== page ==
• M

    I always thought the 3rd book was the weakest..

  • Gunter

    Everyone I’ve talked to thinks Catching Fire is the strongest book of the trilogy.

  • Ben Mortimer

    They’re all wrong.

  • Ben Mortimer

    For me Catching Fire as a book fell apart when Collins felt the need to get Katniss and Peta back in the arena. There were countless more interesting ways to advance the plot, but she went for the worst of all options. Consequently instead of really finding out about the Capitol, beyond the notion that they’re self-absorbed and glutinous, we’re pushed back into the arena.

    Admittedly the third book does expand upon the world, but a lot of that heavy lifting could have, and should have, been done in the second book, which would have improved both.

    I think the root of my problem with it, though, comes not from the fact that the book returned to the arena, but in the rather clumsy way it did so. Even the name of her get out clause, ‘Quarter Quell’ is cringingly awful. That’s why I was so pleased about how the film justifies it.

    It’s probably worth pointing out that although this makes me sound like I’m not keen on the books, I actually really am. I think they’re great, even Catching Fire. It’s just quite severely flawed.

    The film’s marvellous though.

  • Gaby N

    Personally Mockingjay was my favourite of the trilogy. (But everyone hates Mockingjay so..)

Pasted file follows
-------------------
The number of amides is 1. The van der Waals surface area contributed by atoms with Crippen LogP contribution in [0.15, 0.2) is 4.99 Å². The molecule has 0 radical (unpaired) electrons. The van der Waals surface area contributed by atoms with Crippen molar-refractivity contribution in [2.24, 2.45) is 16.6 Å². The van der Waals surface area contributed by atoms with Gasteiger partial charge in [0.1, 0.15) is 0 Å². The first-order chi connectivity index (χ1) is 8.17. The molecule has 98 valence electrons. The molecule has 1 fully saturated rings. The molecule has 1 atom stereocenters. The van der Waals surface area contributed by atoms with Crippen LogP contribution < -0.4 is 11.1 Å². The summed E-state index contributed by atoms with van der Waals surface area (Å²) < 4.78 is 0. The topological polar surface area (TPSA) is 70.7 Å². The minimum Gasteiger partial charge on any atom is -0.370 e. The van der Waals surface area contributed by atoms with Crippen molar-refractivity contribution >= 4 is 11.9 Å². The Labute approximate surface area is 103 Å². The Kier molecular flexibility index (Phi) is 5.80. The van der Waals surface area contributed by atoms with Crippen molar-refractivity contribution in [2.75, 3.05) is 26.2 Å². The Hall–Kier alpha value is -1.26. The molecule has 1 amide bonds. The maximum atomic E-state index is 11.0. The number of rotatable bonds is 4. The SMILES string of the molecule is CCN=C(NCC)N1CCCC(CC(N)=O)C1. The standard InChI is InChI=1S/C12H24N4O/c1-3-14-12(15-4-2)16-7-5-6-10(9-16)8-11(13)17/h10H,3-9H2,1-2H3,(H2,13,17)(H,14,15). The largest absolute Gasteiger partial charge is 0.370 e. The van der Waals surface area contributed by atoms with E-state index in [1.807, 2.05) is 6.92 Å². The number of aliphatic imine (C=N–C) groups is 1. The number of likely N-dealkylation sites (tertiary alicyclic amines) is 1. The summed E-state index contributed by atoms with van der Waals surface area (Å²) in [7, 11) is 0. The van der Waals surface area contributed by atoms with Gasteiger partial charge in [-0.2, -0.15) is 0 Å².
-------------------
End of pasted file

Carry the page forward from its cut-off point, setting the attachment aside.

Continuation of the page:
Great review! Can’t wait to see the film!

  • Melinda

    My favorite as well. Purely for the emotional insight you get into Katniss and Peeta as he deals with the ramifications of his ordeal.

  • liberty tomlinson

    I belive that catching fire was definitely the best for the emotion. Mockingjay is more of an adventure.

  • Milo

    Seems like less a movie review than an excuse to whine about the books. Personally I loved the second book and thought the third was even better. Even as a book it did exactly what a sequel needed to do, it provided just enough of what was in the original to appeal to fans but more exciting and with plenty of twists on the “formula” and new plot developments. I think it’s funny the reaction many had to the third book, seems like a lot of them just wanted something more happy.

    One disappointment about the movie is that they weren’t able to keep quiet that she goes back into the arena. When I read the book I hadn’t been spoiled so I finished the first one with no idea what would happen in the second or third, and the whole quarter quelle thing was a real shock. I thought it was handled very well, particularly the mix of ages and abilities in the arena the second time around. And even the way Peeta ended up doing it as opposed to Haymitch (although it would have been awesome to have him in the arena and Peeta outside coaching). Just love the book, I’ve resisted the temptation to reread it after the first movie and can’t wait to go back to it after I’ve seen it.

  • Ben Mortimer

    No, it’s definitely a review.

  • The first third is legitimately boring.